Circadian Rhythms

Introduction

All living creatures usually experience certain rhythmic changes which in most cases coincide with the changes in the environment on daily or seasonal basis. Such rhythmic changes are referred to as biological rhythms and entail the circadian, infradian and the ultradian rhythms (Rodrigo et al, 2007, p. 234). Circadian rhythms are best described as the regular flow in which activities undergo in a day. It is approximately the 24-hour physiological processes that occur in living things.

These processes are normally controlled by the suprachiasmatic nucleus (SCN) normally referred to as the ‘biological clock’ which is located in the hypothalamus of the brain just above the cross section of optic nerves (Quraishi, 2007, p. 1). It functions in such a way that when light enters the eye into the retina, the optic nerves send signals to the SCN and then to the brain and the person is active.

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On the contrast, at night when there is darkness and only minimal light reaches the retina, the pineal grand is activated by electrical stimulants to manufacture excess melatonin which in turn makes people drowsy thus sleeping at night. Therefore, a perfect example of the circadian rhythm is the sleep and wake up cycle (Quraishi, 2007, p.1). This cycle comes with many changes occurring in the active and dormant periods for example urine production is normally dormant in the night while being active during the day.

As a matter of fact, circadian rhythms is the answer as to why people will automatically fall asleep in the fall of darkness and wake in the ,morning when light falls (Quraishi, 2007, p.1). This paper is therefore an in-depth analysis of the Circadian Rhythms to find out their importance in psychology and how they affect human beings. Circadian Rhythm disorders will also be discussed.

Factors affecting Circadian Rhythms

Circadian Rhythms are expected to be persisting in the living organism such that they become endogenous to the living organism. Nevertheless, external factors play a big role in affecting circadian rhythms. Some of these factors include; light, travelling, drugs, noise and alcohol intake just to mention but a few.

Depending on the time it comes, light is known to reset the biological clock such that it either causes a delay or advance in the circadian rhythm. This is most common in areas that have longer days than nights and vice versa. Secondly, people travelling long distances in different regions for instance pilots may be forced to stay awake for longer periods than stipulated thus affecting the Circadian rhythm.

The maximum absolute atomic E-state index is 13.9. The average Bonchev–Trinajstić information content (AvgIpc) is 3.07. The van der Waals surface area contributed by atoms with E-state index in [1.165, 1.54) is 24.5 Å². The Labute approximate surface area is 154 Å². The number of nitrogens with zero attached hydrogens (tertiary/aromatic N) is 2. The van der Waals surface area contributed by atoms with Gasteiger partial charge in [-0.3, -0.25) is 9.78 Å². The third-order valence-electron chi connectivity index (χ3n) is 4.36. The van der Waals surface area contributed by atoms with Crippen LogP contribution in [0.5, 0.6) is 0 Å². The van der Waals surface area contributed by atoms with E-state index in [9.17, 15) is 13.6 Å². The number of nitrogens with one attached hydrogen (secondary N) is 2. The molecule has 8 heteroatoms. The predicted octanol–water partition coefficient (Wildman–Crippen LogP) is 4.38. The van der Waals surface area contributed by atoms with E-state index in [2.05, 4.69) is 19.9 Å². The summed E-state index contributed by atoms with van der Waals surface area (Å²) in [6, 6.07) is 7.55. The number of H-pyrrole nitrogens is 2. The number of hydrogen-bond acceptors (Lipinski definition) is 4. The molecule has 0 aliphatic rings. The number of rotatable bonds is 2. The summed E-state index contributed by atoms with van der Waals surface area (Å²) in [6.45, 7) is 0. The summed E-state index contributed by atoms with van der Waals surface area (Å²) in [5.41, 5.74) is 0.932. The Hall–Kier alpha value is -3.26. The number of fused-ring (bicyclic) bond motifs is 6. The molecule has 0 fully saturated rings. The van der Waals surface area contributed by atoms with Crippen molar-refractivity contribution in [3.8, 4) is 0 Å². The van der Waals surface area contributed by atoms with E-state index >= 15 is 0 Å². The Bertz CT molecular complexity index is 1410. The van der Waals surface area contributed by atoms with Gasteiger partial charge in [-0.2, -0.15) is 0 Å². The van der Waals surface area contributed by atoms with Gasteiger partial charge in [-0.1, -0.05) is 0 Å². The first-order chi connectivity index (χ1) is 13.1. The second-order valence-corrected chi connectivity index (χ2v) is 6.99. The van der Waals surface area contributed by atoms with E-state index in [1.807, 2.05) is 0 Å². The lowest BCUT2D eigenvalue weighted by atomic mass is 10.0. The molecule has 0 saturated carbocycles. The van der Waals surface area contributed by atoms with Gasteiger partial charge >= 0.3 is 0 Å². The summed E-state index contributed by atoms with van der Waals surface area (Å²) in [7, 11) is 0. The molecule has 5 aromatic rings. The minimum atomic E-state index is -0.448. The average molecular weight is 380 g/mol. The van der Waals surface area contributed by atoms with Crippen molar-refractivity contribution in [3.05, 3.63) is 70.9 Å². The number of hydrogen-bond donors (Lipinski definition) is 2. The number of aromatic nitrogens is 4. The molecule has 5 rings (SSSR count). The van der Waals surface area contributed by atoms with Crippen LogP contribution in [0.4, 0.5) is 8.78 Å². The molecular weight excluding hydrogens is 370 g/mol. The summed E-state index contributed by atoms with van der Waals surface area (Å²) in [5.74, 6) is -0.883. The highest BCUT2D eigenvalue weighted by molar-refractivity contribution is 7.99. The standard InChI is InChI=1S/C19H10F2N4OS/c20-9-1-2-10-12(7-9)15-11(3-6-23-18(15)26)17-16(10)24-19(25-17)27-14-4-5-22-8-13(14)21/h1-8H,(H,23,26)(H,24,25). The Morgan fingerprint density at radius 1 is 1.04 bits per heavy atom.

On the other hand, drugs such as caffeine, Khat and marijuana affect the circadian rhythm to keep the individual wake for long hours. In new-born babies, the baby colic cause turn trams which disrupt the circadian rhythms making them baby stay awake the better part of the night and end up sleeping during the day.

The impact and Importance of Circadian Rhythms

The Circadian rhythms are of great essentiality especially in human beings because of the way they regulate activities and physiological processes. “The impact of Circadian rhythms is viewed in the pattern of activities such as sleeping, eating, brain activity, temperature and hormone production as well as cell regeneration” (Sharma, 2003, p. 901).

Without control, the body would be mayhem of activities and processes that are not coordinated. For instance, people would be forced have the same meals of the day during the night, or urinating at night at intervals equal to those of the day. The Circadian rhythms therefore help a great deal in the organization of the body processes.

Circadian Rhythm disorders

It should be noted that not all people have normal circadian rhythm hence leading to the circadian rhythm disorders. Such disorders include; sleep disorders and bipolar disorder which come as a result of irregular functioning of the circadian rhythm (Rodrigo et al, 2007, p. 250). In most cases, these disorders are normally inherited.

People with this kind of disorder sleep and wake up when their body clock dictates thus making them unable to perform their duties at the required time. Others like insomnia, fatigue, disorientation, delayed sleep phase syndrome (DSPS) and disorientation are due to the disturbances in the circadian rhythm (Rodrigo et al, 2007, p. 250). The good thing is that most of these disorders can be controlled if not treated.

Behavior therapy is one of the treatment methods whereby the patient is advised on ways of re-installing their circadian rhythm. They are advised to avoid naps and stimulants such as caffeine. Medications including melatonin and tasimelteon have proved to be successful treatments. In other cases, the patient undergoes a sleep phase chronotherapy to regulate the sleep time.

Conclusion

It can thus be concluded that the circadian rhythm is primarily determined by the biological clock that is located in the brain. The wake and sleep cycle is important given the fact that the brain requires time to rest as well as the body to ensure good productivity.

Reference List

Quraishi, S. (2007). Circadian Rhythms and Sleep. Retrieved July 27, 2011. From, http://serendip.brynmawr.edu/exchange/node/1926

Rodrigo G, Carrera J. and Jaramillo A. (2007). Evolutionary mechanisms of circadian clocks. Central European Journal of Biology 2 (2): 233–253

Sharma, V. (2003). Adaptive significance of circadian clocks. Chronobiology International

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